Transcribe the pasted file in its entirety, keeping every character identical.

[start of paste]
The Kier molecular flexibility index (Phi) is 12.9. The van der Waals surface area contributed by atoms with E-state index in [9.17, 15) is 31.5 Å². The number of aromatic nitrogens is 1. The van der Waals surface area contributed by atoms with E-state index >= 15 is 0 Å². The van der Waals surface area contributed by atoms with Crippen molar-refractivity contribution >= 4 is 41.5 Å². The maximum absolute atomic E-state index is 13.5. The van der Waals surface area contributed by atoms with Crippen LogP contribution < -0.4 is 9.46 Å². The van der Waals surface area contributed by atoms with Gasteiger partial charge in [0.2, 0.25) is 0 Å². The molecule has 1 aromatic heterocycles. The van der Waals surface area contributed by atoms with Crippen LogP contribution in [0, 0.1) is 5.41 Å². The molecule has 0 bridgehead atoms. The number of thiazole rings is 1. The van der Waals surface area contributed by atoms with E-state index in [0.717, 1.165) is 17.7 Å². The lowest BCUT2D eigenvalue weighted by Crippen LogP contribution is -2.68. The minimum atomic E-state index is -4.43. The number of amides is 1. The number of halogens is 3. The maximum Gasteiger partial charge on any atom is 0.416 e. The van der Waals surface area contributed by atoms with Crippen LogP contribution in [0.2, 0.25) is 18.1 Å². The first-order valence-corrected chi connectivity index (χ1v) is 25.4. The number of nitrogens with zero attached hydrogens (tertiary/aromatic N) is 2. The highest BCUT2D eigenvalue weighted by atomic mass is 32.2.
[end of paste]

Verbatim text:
The Kier molecular flexibility index (Phi) is 12.9. The van der Waals surface area contributed by atoms with E-state index in [9.17, 15) is 31.5 Å². The number of aromatic nitrogens is 1. The van der Waals surface area contributed by atoms with E-state index >= 15 is 0 Å². The van der Waals surface area contributed by atoms with Crippen molar-refractivity contribution >= 4 is 41.5 Å². The maximum absolute atomic E-state index is 13.5. The van der Waals surface area contributed by atoms with Crippen LogP contribution < -0.4 is 9.46 Å². The van der Waals surface area contributed by atoms with Gasteiger partial charge in [0.2, 0.25) is 0 Å². The molecule has 1 aromatic heterocycles. The van der Waals surface area contributed by atoms with Crippen LogP contribution in [0, 0.1) is 5.41 Å². The molecule has 0 bridgehead atoms. The number of thiazole rings is 1. The van der Waals surface area contributed by atoms with E-state index in [0.717, 1.165) is 17.7 Å². The lowest BCUT2D eigenvalue weighted by Crippen LogP contribution is -2.68. The minimum atomic E-state index is -4.43. The number of amides is 1. The number of halogens is 3. The maximum Gasteiger partial charge on any atom is 0.416 e. The van der Waals surface area contributed by atoms with Crippen LogP contribution in [0.2, 0.25) is 18.1 Å². The first-order valence-corrected chi connectivity index (χ1v) is 25.4. The number of nitrogens with zero attached hydrogens (tertiary/aromatic N) is 2. The highest BCUT2D eigenvalue weighted by atomic mass is 32.2.